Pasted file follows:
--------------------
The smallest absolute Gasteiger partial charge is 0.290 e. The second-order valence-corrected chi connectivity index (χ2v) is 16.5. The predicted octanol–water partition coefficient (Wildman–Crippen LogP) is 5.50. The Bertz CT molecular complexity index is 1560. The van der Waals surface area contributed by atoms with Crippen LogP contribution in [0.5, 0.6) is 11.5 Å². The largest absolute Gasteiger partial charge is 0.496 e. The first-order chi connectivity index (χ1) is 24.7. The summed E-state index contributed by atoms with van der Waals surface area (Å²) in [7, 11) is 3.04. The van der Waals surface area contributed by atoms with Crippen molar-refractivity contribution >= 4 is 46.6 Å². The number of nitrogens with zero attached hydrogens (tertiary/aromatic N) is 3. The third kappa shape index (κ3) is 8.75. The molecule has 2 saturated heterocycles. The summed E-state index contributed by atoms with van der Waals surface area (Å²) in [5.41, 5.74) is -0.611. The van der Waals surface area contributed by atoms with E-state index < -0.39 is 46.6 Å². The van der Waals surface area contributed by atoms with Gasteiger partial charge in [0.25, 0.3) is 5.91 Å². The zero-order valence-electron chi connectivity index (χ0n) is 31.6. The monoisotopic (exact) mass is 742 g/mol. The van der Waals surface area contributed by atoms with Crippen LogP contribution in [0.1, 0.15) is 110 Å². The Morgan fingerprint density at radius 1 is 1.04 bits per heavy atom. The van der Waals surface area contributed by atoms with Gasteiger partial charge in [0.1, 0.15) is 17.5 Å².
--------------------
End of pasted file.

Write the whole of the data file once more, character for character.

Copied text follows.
The smallest absolute Gasteiger partial charge is 0.290 e. The second-order valence-corrected chi connectivity index (χ2v) is 16.5. The predicted octanol–water partition coefficient (Wildman–Crippen LogP) is 5.50. The Bertz CT molecular complexity index is 1560. The van der Waals surface area contributed by atoms with Crippen LogP contribution in [0.5, 0.6) is 11.5 Å². The largest absolute Gasteiger partial charge is 0.496 e. The first-order chi connectivity index (χ1) is 24.7. The summed E-state index contributed by atoms with van der Waals surface area (Å²) in [7, 11) is 3.04. The van der Waals surface area contributed by atoms with Crippen molar-refractivity contribution >= 4 is 46.6 Å². The number of nitrogens with zero attached hydrogens (tertiary/aromatic N) is 3. The third kappa shape index (κ3) is 8.75. The molecule has 2 saturated heterocycles. The summed E-state index contributed by atoms with van der Waals surface area (Å²) in [5.41, 5.74) is -0.611. The van der Waals surface area contributed by atoms with E-state index < -0.39 is 46.6 Å². The van der Waals surface area contributed by atoms with Gasteiger partial charge in [0.25, 0.3) is 5.91 Å². The zero-order valence-electron chi connectivity index (χ0n) is 31.6. The monoisotopic (exact) mass is 742 g/mol. The van der Waals surface area contributed by atoms with Crippen LogP contribution in [0.1, 0.15) is 110 Å². The Morgan fingerprint density at radius 1 is 1.04 bits per heavy atom. The van der Waals surface area contributed by atoms with Gasteiger partial charge in [0.1, 0.15) is 17.5 Å².